Being Board Certified in Family Law and trained in civil and family law mediations means that I do a fair number of divorce and custody mediations-sometimes as many as 10 to 12 in a month! I enjoy the mediation process and have found that it is very successful in resolving family law matters of all types and levels of contentiousness.
Recently I have conducted a number of family law mediations very, very early in the life of the case. When successful, these mediations have saved the parties time, significant amounts of money, and, most importantly, much of whatever relationship they still have with their soon-to-be-ex spouse. The latter is perhaps the most valuable of these savings, especially when children are involved.
Typically, a divorce mediation takes place after a couple of months or more of litigation. On average, my office mediates cases between 4 – 8 months after they are originally filed. This occurs for a number of reasons:
- Sometimes it takes that long to get ready for mediation, especially if there are complicated community property issues.
- Sometimes it takes a trip or two to the Courthouse for the parties to realize that they are much better off negotiating their own resolution to their important property and custody issues.
- And, sometimes, parties and attorneys simply follow the historical inertia of Texas family law cases – file the case, go to a Temporary Orders hearing to determine temporary property and custody arrangements, exchange inventories and other information about the case, set it for final trial and then go to mediation, which, in approximately 90% of divorce cases, results in a settlement of the case.
The question is, could an early mediation have settled the case without some or all of those steps?
Family law attorneys are more and more questioning these “typical” litigation strategies as economic factors, and an always increasing desire to salvage relationships and protect children, lead to better ways to resolve disputes. Collaborative Law is a great example of a new way of thinking about dispute resolution. Early mediations in divorce, and other family law cases, is also a potentially good option for the right case.
Parties and attorneys are using early mediation in cases with relatively simple estates, or in which both parties have a complete picture of their community and separate property estates so that little to no investigation is desired. In more complicated situations, the parties can also get to an early mediation by agreeing to quickly exchange statements and other information about their property so that both parties have the information they need to settle the case. Often, after filing for divorce, the parties will even continue to reside in the same residence while waiting to attend the early mediation. This results in other savings, including avoiding duplicate expenses for a place to live and, potentially, avoiding a party, or both parties, having to move twice (out of the residence into temporary lodging and then, often only weeks later, into a more permanent new residence).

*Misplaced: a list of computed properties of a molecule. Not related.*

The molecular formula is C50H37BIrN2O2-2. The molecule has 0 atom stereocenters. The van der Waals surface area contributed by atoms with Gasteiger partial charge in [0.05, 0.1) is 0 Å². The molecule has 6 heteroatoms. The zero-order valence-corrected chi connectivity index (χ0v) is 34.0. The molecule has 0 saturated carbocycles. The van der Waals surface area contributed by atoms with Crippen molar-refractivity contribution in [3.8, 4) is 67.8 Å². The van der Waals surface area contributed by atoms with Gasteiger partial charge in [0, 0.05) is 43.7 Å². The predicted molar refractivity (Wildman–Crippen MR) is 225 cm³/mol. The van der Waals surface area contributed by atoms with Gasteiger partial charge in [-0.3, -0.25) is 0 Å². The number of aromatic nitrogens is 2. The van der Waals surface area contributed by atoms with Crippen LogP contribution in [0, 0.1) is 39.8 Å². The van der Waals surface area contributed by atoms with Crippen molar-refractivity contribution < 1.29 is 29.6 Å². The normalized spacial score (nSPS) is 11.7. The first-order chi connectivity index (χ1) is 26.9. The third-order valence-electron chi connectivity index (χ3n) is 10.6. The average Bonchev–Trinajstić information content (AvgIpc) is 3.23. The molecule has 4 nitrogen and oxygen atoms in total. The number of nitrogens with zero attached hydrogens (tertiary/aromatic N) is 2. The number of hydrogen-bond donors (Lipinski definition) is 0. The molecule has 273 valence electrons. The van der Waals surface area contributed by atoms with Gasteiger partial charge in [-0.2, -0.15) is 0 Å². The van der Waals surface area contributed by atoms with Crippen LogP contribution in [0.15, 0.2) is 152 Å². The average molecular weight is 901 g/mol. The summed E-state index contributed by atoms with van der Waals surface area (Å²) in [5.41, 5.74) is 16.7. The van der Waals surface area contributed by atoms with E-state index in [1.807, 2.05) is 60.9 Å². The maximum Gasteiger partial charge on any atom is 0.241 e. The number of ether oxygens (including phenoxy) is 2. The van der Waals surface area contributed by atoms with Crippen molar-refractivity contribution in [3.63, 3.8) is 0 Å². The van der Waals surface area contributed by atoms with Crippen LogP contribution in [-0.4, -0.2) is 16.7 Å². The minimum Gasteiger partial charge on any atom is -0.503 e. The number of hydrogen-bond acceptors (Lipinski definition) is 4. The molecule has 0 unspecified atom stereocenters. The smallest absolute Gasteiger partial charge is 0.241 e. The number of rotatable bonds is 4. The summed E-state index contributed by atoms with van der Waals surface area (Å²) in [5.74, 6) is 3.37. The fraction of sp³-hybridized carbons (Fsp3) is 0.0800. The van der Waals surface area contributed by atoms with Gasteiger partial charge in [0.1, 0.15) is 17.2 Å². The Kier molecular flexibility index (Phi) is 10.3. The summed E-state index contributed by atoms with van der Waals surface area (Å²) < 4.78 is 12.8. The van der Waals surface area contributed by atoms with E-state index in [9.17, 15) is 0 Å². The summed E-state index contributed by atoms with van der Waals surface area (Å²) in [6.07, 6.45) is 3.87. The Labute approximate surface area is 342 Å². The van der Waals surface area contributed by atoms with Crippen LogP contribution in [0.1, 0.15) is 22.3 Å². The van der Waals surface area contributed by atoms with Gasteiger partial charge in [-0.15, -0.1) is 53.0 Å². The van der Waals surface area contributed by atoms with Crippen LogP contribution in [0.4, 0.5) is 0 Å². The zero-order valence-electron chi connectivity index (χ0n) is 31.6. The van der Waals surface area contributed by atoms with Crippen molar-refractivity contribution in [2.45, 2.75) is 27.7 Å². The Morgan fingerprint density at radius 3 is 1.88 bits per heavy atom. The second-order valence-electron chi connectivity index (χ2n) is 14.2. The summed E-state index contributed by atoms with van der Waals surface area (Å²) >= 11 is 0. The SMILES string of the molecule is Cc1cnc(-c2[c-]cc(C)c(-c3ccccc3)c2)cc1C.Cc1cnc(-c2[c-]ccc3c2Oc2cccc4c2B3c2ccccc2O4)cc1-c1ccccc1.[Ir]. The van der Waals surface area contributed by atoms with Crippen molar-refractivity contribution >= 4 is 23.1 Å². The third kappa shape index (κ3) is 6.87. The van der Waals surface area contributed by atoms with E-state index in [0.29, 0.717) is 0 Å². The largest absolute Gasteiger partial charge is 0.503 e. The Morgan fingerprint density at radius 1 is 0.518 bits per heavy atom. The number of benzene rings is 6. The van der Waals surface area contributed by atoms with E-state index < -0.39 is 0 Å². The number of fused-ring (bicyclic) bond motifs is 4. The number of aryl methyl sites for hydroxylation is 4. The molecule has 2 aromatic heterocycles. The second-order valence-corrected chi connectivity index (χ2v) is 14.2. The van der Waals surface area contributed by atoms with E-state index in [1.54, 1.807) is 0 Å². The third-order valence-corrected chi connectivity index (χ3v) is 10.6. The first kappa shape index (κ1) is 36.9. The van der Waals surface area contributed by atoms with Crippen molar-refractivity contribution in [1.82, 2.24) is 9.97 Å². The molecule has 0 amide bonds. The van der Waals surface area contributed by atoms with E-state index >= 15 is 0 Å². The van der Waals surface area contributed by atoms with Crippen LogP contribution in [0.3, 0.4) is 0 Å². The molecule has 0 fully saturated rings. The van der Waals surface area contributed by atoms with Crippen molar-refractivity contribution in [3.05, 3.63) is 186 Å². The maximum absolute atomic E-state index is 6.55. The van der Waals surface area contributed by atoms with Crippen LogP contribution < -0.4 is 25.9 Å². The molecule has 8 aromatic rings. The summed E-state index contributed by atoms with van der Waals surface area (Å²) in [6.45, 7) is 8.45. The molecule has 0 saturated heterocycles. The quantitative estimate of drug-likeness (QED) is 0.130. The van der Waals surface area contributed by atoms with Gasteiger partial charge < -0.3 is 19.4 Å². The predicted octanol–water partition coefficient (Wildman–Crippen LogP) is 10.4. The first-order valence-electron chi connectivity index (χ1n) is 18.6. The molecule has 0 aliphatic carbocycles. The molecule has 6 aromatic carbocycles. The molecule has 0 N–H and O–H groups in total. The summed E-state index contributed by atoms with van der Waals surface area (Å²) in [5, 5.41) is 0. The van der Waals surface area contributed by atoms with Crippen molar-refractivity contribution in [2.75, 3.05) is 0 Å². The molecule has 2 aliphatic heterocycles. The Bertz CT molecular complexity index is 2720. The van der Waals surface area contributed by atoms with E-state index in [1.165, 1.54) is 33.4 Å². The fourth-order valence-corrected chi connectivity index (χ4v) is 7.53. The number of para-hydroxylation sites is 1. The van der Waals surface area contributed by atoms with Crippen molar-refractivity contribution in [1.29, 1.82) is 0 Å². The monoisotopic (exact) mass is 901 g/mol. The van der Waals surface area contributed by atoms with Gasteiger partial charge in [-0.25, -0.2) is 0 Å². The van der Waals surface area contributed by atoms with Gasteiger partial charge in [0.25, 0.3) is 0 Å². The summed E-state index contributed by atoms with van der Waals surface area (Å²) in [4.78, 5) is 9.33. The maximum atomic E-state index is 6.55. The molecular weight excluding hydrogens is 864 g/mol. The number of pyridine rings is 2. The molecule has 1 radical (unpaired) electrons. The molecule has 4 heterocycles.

With agreement and cooperation, a mediation can be conducted within a couple or few weeks of filing for divorce, avoiding unnecessary litigation expenses or the need for a Temporary Hearing or Temporary Orders. If the parties resolve all their custody and property division issues at the mediation, the attorneys can get to work on the final paperwork and the parties can often be divorced as soon as the 60-day Texas waiting period has passed. Even if the parties can’t work out all their final issues, often the early mediation will 1) get them on the same page as to the process necessary to move the case forward as quickly and efficiently as possible, 2) resolve temporary issues so expensive pleadings or hearings aren’t necessary, and 3) lead to a later successful mediation costing less time and money.
If you think an early mediation might be successful in your case, or simply don’t know and would like to find out, you should discuss the possibility with your family lawyer during your very first consultation. Often, if the option isn’t explored early, the chance is missed and you fall back onto the traditional track to divorce missing the “innovation” train completely.